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Pronunciation /ˈtɡ/
Gender Masculine
Language(s) Gaelic languages
Word/name Tadc
Derivation Proto-Celtic *tazgj-o-
Meaning poet, philosopher, storyteller
Other names
Pet form(s) Tadhgín
Cognate(s) Tadgh, Taigh, Taidgh, Tighe, Teague, Taig, Ty, Tiger

Tadhg or Tadgh (/ˈtɡ/, /ˈtɡ/ or /ˈtɡ/),[1] is an Irish and Scottish Gaelic boy's name that was very common when the Gaelic languages predominated, to the extent that it is a synecdoche for Irish Gaelic man. The name signifies "poet" or "philosopher". This was also the name of many Gaelic Irish kings from the 10th to the 16th centuries, particularly in Connacht and Munster. Tadhg is most common in south-west Ireland, particularly in County Cork and County Kerry.

The name has enjoyed a surge in popularity recently, becoming the 40th most common name for baby boys in 2010 according to the Central Statistics Office in Ireland, up from 69th place in 2005.[2] Since the early modern period, in the guise of the strawman "Taig" the name has featured in sectarian propaganda contexts as a symbol of "the Other" for British descended Protestants (continuing to have relevance today in Northern Ireland and Glasgow).


The commonly accepted meaning of Tadhg is "poet"[3] or "storyteller". An alternative derivation from the Celtic *tazg(j)o-.

When the whole of Ireland was part of the United Kingdom, many Irish names and place-names were given English meanings. Due to similarity in sound, Tadhg is often listed as an Irish equivalent of the Judeo-Christian names Thaddeus, Timothy (Tim) or sometimes Thomas, but these names are not actually related.

The name is also spelled "Taḋg" in the Irish uncial alphabet with an overdot over the d to indicate it is lenited; the "dh" serves a similar purpose in the modern spelling. Tadhg has been popularly anglicized as "Tighe" and "Teague". Alternative spellings are "Tadgh", "Taigh", "Taidgh" (found in North London). The name is found once in an Old Norse Viking source spelled as "Taðkr".[citation needed]

Tadhg is also a synecdoche and was once so common as an Irish name that it became synonymous with the typical Irishman in the same way that Paddy or Mick might be today. Hence, Irish phrases such as Tadhg an mhargaidh (lit: Tadhg of the market) or Tadhg na sráide (lit: Tadhg of the street) are similar to the English language expression "average Joe" or "the man on the street"[4]

Modern history[edit]

Williamite and Jacobite[edit]

In the late 1680s, the name "Taig" appears in the satirical Williamite ballad Lillibullero which includes the line "Ho brother Taig hast thou heard the decree?" In 1698, John Dunton wrote a mocking account of Ireland titled Teague Land - or A Ramble with the Wild Irish. Thereafter the derogatory use of the term was frequent.[citation needed]

However, there is also evidence from this era of the name continued to be used as a source of pride for assertive Gaelic Irish people. An Irish language Jacobite poem written in the 1690s includes the following lines:

"You Popish rogue", ní leomhaid a labhairt sinn
acht "Cromwellian dog" is focal faire againn
nó "cia sud thall" go teann gan eagla
"Mise Tadhg" géadh teinn an t-agallamh[5]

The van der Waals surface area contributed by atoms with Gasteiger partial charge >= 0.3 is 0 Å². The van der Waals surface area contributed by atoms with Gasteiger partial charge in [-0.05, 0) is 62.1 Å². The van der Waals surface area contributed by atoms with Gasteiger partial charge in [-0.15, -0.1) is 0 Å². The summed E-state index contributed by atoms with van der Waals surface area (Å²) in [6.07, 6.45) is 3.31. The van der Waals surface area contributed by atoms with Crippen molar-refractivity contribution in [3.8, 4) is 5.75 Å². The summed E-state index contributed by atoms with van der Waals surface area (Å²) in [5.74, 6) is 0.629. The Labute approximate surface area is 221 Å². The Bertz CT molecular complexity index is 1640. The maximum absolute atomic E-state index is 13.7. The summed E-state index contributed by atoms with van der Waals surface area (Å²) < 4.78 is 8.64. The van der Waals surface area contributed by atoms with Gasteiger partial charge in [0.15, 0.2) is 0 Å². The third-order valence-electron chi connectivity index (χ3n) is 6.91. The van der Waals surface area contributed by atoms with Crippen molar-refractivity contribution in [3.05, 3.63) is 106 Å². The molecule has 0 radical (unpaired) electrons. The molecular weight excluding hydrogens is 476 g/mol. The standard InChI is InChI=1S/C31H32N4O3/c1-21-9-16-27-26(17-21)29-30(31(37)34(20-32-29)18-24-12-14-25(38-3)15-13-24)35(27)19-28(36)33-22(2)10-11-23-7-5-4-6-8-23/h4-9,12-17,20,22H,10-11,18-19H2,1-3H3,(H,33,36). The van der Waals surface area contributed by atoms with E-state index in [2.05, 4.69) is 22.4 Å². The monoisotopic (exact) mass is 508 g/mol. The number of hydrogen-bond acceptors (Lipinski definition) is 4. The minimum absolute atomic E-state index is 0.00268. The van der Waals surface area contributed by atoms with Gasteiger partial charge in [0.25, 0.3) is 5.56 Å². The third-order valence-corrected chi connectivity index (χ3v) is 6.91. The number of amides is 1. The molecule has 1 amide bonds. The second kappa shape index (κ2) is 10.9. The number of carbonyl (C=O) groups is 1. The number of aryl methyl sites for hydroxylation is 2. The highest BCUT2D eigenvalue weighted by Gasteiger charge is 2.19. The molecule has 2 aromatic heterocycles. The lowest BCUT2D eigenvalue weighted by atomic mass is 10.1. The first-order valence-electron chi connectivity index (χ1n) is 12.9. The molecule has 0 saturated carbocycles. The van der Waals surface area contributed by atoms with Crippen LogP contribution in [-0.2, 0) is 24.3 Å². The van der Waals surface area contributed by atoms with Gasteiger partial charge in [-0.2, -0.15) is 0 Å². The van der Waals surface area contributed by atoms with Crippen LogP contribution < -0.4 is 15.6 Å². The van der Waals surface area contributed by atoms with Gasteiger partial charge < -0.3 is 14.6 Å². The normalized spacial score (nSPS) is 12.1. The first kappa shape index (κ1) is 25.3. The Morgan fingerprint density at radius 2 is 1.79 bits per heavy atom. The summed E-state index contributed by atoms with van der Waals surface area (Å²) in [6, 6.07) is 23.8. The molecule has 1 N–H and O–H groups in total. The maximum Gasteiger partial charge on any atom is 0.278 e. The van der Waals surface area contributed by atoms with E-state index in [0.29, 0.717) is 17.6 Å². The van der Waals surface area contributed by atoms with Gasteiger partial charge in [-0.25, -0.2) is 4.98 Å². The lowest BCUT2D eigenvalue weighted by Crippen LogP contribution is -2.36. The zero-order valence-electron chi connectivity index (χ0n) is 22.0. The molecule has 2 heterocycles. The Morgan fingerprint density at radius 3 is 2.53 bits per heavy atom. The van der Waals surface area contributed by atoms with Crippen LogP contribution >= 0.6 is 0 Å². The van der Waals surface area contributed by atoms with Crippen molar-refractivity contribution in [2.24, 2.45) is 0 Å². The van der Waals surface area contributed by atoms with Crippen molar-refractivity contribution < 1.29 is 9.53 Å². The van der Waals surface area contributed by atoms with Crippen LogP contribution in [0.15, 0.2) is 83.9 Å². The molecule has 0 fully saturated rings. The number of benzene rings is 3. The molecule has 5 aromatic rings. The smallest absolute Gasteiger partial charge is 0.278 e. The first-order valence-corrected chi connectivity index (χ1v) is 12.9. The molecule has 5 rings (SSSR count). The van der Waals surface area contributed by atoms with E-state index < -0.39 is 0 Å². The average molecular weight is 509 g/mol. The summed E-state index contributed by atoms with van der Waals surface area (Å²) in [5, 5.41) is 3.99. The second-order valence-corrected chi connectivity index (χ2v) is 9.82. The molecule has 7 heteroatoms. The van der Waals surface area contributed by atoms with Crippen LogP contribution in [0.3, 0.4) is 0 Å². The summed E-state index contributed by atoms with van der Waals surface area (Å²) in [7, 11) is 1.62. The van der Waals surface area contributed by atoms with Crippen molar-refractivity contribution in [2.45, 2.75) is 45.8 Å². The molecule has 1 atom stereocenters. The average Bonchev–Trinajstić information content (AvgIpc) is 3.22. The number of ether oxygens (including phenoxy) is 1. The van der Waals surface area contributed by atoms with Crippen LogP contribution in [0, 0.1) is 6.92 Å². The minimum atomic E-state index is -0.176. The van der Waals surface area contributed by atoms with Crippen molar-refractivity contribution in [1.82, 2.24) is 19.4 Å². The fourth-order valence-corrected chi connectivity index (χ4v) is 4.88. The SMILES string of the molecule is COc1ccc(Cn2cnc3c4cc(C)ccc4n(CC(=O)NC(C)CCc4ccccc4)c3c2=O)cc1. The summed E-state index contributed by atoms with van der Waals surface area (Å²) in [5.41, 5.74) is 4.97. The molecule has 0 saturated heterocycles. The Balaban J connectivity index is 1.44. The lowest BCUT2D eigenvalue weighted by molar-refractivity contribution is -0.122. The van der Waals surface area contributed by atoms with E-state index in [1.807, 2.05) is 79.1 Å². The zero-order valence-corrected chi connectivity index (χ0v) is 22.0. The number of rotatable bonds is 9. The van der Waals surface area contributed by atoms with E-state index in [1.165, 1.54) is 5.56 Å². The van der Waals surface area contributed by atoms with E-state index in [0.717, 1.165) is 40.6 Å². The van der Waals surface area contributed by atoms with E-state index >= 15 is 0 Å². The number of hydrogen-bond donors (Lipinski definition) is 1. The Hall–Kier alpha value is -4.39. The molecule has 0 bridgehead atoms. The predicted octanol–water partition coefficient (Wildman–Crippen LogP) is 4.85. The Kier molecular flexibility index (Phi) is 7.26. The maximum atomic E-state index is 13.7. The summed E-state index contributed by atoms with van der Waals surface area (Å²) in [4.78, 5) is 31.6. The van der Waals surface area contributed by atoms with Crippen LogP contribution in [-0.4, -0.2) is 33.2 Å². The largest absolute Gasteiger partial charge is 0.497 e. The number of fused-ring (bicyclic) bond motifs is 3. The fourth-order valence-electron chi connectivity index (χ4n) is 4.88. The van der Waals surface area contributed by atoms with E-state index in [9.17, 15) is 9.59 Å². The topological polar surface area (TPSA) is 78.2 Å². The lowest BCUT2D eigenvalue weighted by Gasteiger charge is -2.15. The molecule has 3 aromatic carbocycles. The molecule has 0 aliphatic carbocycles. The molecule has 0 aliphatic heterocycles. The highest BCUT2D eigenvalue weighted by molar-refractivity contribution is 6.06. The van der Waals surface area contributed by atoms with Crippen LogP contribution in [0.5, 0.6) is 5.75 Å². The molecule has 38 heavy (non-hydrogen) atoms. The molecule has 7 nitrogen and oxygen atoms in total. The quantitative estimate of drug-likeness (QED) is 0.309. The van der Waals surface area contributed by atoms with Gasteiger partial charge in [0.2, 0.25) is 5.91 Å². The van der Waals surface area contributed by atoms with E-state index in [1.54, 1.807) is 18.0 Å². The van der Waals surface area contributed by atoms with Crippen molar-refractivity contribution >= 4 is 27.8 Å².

"You Popish rogue" is not spoken
but "Cromwellian dog" is our watchword,
"Who goes there" does not provoke fear,
"I am Tadhg" is the answer given

KAT (Kill All Taigs) and Ulster Defence Association graffiti in the loyalist Fountain area of Derry

Although the term has rarely been used in North America, a notable example of such use was when John Adams successfully defended the British Army soldiers responsible for the 1770 Boston Massacre by pleading to the jury that the soldiers were acting in self-defence against:

"... most probably a motley rabble of saucy boys, negros and molattoes, Irish Teagues and outlandish jack tarrs. —And why we should scruple to call such a set of people a mob, I can't conceive, unless the name is too respectable for them:"[6]

"Taig" and the Troubles[edit]

Main article: the Troubles

In the context of segregation in Northern Ireland and sectarianism in Glasgow, the term "Taig" (along with Tim) is used as a racist epithet and derogatory term for an Irish Catholic, used by Northern Irish Protestants and Ulster loyalists.[7][4] In this sense it is used in a similar way to the word Fenian, but is more ethnic or racial in terms of abuse against people of Gaelic descent than "Fenian" which more commonly signifies Irish republican. Extremist loyalists have also used in graffiti slogans such as "Kill All Taigs" (KAT) and "All Taigs Are Targets".[7]

List of people[edit]


Gaelic nobility[edit]


George MacDonald Fraser's 1977 novel Flashman's Lady features the comic character Daedalus Tighe, and John B. Keane's 1965 play The Field, has a character named Tadhg McCabe.[8][9]

See also[edit]


  1. ^ "Teague, Taig". Oxford English Dictionary (3rd ed.). Oxford University Press. September 2005.  (Subscription or UK public library membership required.) (pronunciations given for the name Tadgh separately from those for the slang/pejorative Teague)
  2. ^ Irish Babies' Names 2010, Central Statistics Office
  3. ^ Babies' Names, Oxford University Press, 1995, ISBN 0-19-211647-9, entry for "Tadhg"
  4. ^ a b A Way With Words, Taig, retrieved August 2015 
  5. ^ Céad buidhe re Dia ("A hundred thanks to God") by Diarmaid Mac Cárthaigh
  6. ^ "Summation of John Adams" in Rex v. Wemms. umkc.edu. Retrieved 15 September 2014.
  7. ^ a b Conflict Archive on the Internet. "A Glossary of Terms Related to the Conflict". Retrieved August 2015. 
  8. ^ George MacDonald Fraser (1 December 2011). Flashman’s Lady (The Flashman Papers, Book 3). HarperCollins Publishers. ISBN 978-0-00-744949-1. 
  9. ^ Lance Pettitt (2000). Screening Ireland: Film and Television Representation. Manchester University Press. pp. 124–. ISBN 978-0-7190-5270-5. 

External links[edit]